A very rare and unrecorded London delftware puzzle jug, Pickleherring Quay Pottery, Southwark, circa 1650

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Lot 57
A very rare and unrecorded London delftware puzzle jug, Pickleherring Quay Pottery, Southwark, circa 1650

Sold for £ 19,000 (US$ 26,190) inc. premium
A very rare and unrecorded London delftware puzzle jug, Pickleherring Quay Pottery, Southwark, circa 1650
Of globular form with a spreading foot, the narrow swelling neck pierced with geometric motifs, the hollow rim applied with three nozzles and a hollow strap handle, painted in blue with an almost continuous landscape depicting distinctive striped hills densely populated with a variety of curious houses and spired buildings amongst bushy trees, twin-masted ships between the buildings to each side, initialled 'P T.A' above, all within a series of concentric bands, 18.2cm high

Footnotes

  • Delftware puzzle jugs of this early date are incredibly rare. A jug of similar form dated 1653 is illustrated by Lipski and Archer, Dated English Delftware (1984), p.229, fig.1009. A few slightly later examples of this shape survive from the last quarter of the 17th century, including a jug from the Glaisher Collection in the Fitzwilliam Museum (acc. no. C.2862-1928).

    Michael Archer first suggested that a small number of dishes, jugs and caudle cups form a distinctive group attributable to a single maker in his Rijksmuseum exhibition catalogue in 1973. Lionel Burman took up this idea in two papers read to the English Ceramic Circle, see ECC Trans, Vol.14, Pt.3 (1992) and Vol.15, Pt.1 (1993). Burman discussed three dishes bearing the initials 'R.E.N', identified as Richard Newnham and his wife Elizabeth. Significantly, Newnham was proprietor of the Pickleherring Pottery in Southwark. In his Victoria and Albert Museum catalogue of Delftware (1997), pp.104-5, Michael Archer expanded on his research and discussed characteristics that link the landscape painting found on pieces belonging to this group.

    The ships and distinctive buildings seen on the present lot are closely related to those found in the border panels of a moulded dish bearing the arms of Markham impaling Faringe, sold by Bonhams on 10 December 2008, lot 14 and another in Brighton Museum bearing the arms of the Worshipful Company of Parish Clerks, illustrated in Archer's Rijksmuseum catalogue (1973), no.26. A further armorial dish with panels of related buildings is in the Glaisher Collection (acc. no. C.1309-1928). This style of painting ultimately derives from Dutch 'maiolica' of circa 1620-40. The London delftware painters were clearly influenced by Dutch Delft and they chose to include typically Dutch ships in their landscapes. Burman discusses these ships in his ECC papers, identifying the vessels seen on the Markham dish as a Dutch long-distance cargo vessel known as a 'Fluit' or 'Flute'. He suggests that these may have been intended as symbols of commercial success and fortune.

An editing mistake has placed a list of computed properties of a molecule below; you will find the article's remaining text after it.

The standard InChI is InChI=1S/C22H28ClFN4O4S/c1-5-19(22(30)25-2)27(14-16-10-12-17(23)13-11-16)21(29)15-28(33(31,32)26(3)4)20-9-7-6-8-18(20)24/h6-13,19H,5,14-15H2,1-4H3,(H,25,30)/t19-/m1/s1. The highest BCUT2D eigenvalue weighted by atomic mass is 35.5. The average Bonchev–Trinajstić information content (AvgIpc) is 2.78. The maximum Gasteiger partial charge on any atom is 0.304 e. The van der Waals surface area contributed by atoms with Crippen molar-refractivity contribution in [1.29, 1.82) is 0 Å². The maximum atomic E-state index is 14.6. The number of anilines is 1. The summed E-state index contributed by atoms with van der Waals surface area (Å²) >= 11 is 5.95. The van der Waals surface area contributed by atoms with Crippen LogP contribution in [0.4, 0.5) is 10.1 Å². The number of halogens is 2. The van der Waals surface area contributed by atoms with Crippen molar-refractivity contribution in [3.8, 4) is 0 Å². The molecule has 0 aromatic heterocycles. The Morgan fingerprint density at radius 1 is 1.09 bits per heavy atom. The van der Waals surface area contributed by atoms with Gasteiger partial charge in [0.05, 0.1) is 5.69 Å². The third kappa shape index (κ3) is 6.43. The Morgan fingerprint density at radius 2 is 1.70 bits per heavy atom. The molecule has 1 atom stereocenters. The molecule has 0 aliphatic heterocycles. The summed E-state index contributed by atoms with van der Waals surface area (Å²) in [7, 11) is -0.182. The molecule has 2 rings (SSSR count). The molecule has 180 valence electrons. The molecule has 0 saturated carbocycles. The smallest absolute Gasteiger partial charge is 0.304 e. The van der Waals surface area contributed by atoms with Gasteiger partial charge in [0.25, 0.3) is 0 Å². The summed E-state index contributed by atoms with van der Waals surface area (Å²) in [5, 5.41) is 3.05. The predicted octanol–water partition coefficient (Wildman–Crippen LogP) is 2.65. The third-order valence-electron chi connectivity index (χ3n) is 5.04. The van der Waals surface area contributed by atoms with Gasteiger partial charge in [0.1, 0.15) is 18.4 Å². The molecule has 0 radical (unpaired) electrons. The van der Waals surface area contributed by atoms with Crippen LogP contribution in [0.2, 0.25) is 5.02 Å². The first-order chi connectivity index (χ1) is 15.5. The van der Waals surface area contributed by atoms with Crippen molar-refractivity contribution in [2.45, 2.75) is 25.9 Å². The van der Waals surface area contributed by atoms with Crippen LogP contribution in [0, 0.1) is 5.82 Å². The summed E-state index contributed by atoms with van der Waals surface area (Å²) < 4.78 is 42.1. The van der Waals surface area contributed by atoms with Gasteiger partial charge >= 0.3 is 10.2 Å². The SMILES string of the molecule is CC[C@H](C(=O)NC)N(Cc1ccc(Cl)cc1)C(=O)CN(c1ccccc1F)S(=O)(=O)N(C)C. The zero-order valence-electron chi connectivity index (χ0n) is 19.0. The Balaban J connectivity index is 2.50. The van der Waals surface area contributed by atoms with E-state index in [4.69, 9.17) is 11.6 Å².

Five boats of a different type, identified by Burman as a Dutch 'Buss', occur on the border of an English delftware plate dated 1649 in the Glaisher Collection (acc. no. C.1308-1928) illustrated by Lipski and Archer, p.130, fig.127. The style of painting on this 1649 plate is very close to the landscape on the present lot, featuring a building in the centre, similar trees and a distinctive curved picket fence. These recurring features can be noted on other delftware almost certainly made at the Pickleherring Pottery. A posset pot dated 1651 with related buildings, ships and similar trees is also illustrated by Lipski and Archer (1984), p.201, fig.891. A caudle cup in the British Museum inscribed 'EDWARD:SEARLE:AND:ELIZABETH 1650' (acc. no. 1952,0402.1) bears a continuous landscape with buildings, ships and similar trees. Perhaps the most impressive piece belonging to this group is the large jug in the Glaisher Collection (acc. no. C.1311-1928) illustrated by Lipski and Archer (1984), p.219, fig.969. This bears the arms of the Apothecaries Society and is dated 'E.V 1650'. The British Museum caudle cup, the Apothecaries Society jug and the puzzle jug in the present lot are all painted with virtually identical buildings on striped mounds with similar trees and picket fences flanked by ships.
Contacts
A very rare and unrecorded London delftware puzzle jug, Pickleherring Quay Pottery, Southwark, circa 1650
A very rare and unrecorded London delftware puzzle jug, Pickleherring Quay Pottery, Southwark, circa 1650
A very rare and unrecorded London delftware puzzle jug, Pickleherring Quay Pottery, Southwark, circa 1650
A very rare and unrecorded London delftware puzzle jug, Pickleherring Quay Pottery, Southwark, circa 1650
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